BY CATHARINE HAMM
LOS ANGELES TIMES/TNS
The world is your oyster, but at the moment, there’s no lustrous pearl inside. Until travel returns, spend your time planning the best vacation ever. Here are 10 things you can do.
Figure out who is going. Whether the family, you and your siblings or some other collection of folks, check whether there are dates that won’t work. If you’re going solo, congratulate yourself and skip to Step 2.
Set a goal. Gather your group — even if virtually — and figure out what each of you wants from your respite. It’s critical to find out who wants to lounge undisturbed on the beach for a week and who wants to do the equivalent of study abroad. If this doesn’t go well, maybe some folks should go one way and some another.
Choose your destination. A beach vacation may sound simple, but California has more than 400 public beaches. Which one of the thousands will work for you? A learning trip can be any place you choose; what’s a favorite and what are the risks?
Decide how much you want to spend. Start saving. How much can you set aside? You don’t want to rely on credit cards. A vacation savings account is one of the most important girders in this construction.
Begin expense calculations. If you’re driving, figure your mileage, miles per gallon and the cost of gas. Go to AAA Gas Prices. Flying? Start perusing airfares. Lodging, meals and incidentals? See the federal government’s per diems for international travel and U.S. travel in the Lower 48 and in Alaska, Hawaii and the territories.
Add up hidden costs. Do you need insurance? If you need to board a pet, pay someone to bring in your mail and check on the house, park at the airport or a cab or ride-share, figure in those costs. Unless you’re tent camping or staying with family, calculate tips, and don’t forget the housekeeper. Figure in transportation at your destination.
Begin your bookings. A travel adviser (don’t call them agents) can help with complex vacations. But if you prefer to do it yourself, save the details of each transaction. Keep meticulous records. Consider using a planning app (TripIt is one), but many people also like to keep paper records as a backup.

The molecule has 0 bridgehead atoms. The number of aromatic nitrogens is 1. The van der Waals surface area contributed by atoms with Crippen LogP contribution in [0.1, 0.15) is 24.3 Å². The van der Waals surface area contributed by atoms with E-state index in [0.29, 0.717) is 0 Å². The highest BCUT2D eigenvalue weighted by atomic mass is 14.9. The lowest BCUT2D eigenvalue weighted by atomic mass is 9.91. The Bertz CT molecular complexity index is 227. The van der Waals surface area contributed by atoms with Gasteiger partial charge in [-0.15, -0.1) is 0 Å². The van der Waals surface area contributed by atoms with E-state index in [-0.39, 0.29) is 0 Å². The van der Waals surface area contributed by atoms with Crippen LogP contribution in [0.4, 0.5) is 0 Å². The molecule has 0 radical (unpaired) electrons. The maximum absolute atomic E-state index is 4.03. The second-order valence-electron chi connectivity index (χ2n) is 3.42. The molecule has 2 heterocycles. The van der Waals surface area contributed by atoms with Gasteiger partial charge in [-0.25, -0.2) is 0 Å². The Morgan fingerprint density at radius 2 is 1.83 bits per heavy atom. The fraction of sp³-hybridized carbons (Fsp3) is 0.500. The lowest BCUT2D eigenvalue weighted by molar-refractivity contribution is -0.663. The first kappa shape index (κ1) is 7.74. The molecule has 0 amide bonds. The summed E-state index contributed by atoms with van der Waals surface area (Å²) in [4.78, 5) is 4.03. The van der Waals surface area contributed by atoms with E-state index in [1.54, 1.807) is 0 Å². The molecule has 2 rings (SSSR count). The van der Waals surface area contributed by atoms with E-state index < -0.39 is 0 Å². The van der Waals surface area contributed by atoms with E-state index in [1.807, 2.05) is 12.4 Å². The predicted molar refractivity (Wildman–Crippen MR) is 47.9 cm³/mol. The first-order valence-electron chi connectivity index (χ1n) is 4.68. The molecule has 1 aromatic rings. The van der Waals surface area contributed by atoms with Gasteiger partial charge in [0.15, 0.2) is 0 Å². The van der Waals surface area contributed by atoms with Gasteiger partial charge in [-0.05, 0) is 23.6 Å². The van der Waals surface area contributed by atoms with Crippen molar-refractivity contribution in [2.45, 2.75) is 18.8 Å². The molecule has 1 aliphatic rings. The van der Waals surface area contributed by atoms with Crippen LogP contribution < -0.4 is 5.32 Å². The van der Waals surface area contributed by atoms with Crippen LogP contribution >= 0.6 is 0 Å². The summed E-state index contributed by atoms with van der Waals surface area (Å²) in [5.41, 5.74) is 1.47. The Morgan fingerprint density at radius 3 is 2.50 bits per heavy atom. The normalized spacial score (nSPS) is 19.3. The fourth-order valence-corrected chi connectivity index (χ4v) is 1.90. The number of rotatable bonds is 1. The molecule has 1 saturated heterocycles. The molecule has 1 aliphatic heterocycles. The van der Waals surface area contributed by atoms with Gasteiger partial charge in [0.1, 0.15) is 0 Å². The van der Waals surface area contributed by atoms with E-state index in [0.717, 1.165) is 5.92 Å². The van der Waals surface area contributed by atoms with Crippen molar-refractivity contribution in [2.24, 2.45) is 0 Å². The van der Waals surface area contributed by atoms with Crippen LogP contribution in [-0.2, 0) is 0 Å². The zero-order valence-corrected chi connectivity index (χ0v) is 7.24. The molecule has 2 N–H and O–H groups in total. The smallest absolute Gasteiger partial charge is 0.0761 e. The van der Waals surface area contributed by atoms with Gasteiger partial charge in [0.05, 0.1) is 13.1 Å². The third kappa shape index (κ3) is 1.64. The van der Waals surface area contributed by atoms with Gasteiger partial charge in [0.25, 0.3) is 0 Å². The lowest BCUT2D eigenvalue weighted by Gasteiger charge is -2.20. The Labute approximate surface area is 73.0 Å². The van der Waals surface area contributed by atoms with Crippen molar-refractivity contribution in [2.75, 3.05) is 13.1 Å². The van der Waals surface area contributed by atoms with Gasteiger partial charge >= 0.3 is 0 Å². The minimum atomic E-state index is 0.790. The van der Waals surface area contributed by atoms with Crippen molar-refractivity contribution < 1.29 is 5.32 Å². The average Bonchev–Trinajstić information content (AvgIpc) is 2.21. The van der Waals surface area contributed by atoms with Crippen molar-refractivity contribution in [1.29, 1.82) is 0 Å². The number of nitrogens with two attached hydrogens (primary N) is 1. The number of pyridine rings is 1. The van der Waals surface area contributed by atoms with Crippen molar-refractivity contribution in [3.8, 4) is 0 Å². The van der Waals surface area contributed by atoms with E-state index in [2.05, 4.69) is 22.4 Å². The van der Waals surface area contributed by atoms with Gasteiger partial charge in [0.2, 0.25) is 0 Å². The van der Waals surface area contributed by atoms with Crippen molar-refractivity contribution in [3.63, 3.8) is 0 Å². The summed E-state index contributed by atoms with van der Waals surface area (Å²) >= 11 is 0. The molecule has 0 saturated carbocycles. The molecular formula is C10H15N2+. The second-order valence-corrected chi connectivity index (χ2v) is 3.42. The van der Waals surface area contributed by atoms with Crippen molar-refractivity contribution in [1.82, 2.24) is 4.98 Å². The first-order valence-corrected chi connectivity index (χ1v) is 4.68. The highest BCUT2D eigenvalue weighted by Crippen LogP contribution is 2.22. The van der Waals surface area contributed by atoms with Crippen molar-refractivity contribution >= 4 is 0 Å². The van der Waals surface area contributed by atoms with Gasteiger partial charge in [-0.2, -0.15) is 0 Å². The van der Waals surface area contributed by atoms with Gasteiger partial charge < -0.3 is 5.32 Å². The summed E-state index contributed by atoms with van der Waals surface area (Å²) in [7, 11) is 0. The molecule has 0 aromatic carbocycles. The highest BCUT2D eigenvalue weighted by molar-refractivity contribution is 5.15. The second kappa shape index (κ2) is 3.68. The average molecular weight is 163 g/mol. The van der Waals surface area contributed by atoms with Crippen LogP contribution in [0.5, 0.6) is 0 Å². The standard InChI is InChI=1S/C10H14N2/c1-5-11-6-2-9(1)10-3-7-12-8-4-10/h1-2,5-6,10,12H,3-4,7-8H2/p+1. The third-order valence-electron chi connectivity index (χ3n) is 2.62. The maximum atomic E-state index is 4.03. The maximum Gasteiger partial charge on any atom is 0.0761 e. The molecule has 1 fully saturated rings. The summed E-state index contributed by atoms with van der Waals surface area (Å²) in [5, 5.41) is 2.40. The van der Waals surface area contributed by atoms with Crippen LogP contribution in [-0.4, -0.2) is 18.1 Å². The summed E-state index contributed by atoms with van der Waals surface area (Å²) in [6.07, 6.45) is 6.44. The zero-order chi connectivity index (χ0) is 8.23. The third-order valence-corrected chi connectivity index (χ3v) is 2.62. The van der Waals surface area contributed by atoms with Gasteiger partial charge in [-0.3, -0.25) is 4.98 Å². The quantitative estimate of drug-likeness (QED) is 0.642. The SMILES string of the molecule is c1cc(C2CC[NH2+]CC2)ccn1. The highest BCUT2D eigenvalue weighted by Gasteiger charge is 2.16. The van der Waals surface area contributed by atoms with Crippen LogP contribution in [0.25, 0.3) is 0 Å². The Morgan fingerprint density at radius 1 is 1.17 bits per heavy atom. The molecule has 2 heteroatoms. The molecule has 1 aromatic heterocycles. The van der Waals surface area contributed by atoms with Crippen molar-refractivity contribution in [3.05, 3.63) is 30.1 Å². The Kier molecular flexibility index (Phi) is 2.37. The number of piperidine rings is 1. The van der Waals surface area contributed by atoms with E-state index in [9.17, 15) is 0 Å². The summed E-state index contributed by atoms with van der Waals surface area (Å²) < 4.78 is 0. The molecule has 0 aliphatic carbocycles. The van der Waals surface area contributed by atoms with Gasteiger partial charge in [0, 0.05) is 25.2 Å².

Buy insurance but be careful. Because coronavirus is now a known event, you probably won’t be covered if you want to cancel your trip, unless you have cancel-for-any-reason insurance. Read the fine print, talk with an agent and find out whether a travel provider’s default is covered.
Make sure your documentation is current. If you’re traveling internationally, check passport expiration dates; know that some countries require that you have as much as six months left on your passport. (Go to country information at travel.state.gov.) Find out whether you need a visa. For now, domestic flyers do not need to worry about having the federally compliant driver’s license or other acceptable identification to board a plane. President Donald Trump has postponed the implementation, which was to have been Oct. 1.
Begin studying your destination. Keep track of attractions and restaurants you’ll want to visit. Consider a loose daily itinerary. Check the weather so you pack correctly (you are making a list of outfits you can put together out of what you’re packing, right?); if going abroad, study up on what is considered inappropriate dress at your destination.